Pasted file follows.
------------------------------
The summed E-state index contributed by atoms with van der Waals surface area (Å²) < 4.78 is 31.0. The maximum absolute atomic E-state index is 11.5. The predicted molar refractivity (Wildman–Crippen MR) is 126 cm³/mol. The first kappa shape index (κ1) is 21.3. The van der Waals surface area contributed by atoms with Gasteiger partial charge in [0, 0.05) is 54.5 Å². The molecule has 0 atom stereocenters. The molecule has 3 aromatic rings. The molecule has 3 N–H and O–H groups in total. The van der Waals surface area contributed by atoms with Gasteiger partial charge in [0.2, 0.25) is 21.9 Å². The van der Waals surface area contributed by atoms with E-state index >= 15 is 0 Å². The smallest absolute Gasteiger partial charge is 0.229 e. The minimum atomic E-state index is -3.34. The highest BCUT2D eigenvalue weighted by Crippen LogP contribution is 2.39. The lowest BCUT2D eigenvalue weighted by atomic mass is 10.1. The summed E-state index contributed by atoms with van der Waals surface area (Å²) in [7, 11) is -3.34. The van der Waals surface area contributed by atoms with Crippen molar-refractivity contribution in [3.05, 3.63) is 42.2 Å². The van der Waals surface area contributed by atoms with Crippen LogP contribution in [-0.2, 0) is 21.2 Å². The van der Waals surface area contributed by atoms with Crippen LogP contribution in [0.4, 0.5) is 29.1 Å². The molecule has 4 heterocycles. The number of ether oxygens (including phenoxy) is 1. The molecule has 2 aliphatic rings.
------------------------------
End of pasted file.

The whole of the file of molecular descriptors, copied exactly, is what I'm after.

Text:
The summed E-state index contributed by atoms with van der Waals surface area (Å²) < 4.78 is 31.0. The maximum absolute atomic E-state index is 11.5. The predicted molar refractivity (Wildman–Crippen MR) is 126 cm³/mol. The first kappa shape index (κ1) is 21.3. The van der Waals surface area contributed by atoms with Gasteiger partial charge in [0, 0.05) is 54.5 Å². The molecule has 0 atom stereocenters. The molecule has 3 aromatic rings. The molecule has 3 N–H and O–H groups in total. The van der Waals surface area contributed by atoms with Gasteiger partial charge in [0.2, 0.25) is 21.9 Å². The van der Waals surface area contributed by atoms with E-state index >= 15 is 0 Å². The smallest absolute Gasteiger partial charge is 0.229 e. The minimum atomic E-state index is -3.34. The highest BCUT2D eigenvalue weighted by Crippen LogP contribution is 2.39. The lowest BCUT2D eigenvalue weighted by atomic mass is 10.1. The summed E-state index contributed by atoms with van der Waals surface area (Å²) in [7, 11) is -3.34. The van der Waals surface area contributed by atoms with Crippen molar-refractivity contribution in [3.05, 3.63) is 42.2 Å². The van der Waals surface area contributed by atoms with Crippen LogP contribution in [-0.2, 0) is 21.2 Å². The van der Waals surface area contributed by atoms with Crippen LogP contribution in [0.4, 0.5) is 29.1 Å². The molecule has 4 heterocycles. The number of ether oxygens (including phenoxy) is 1. The molecule has 2 aliphatic rings.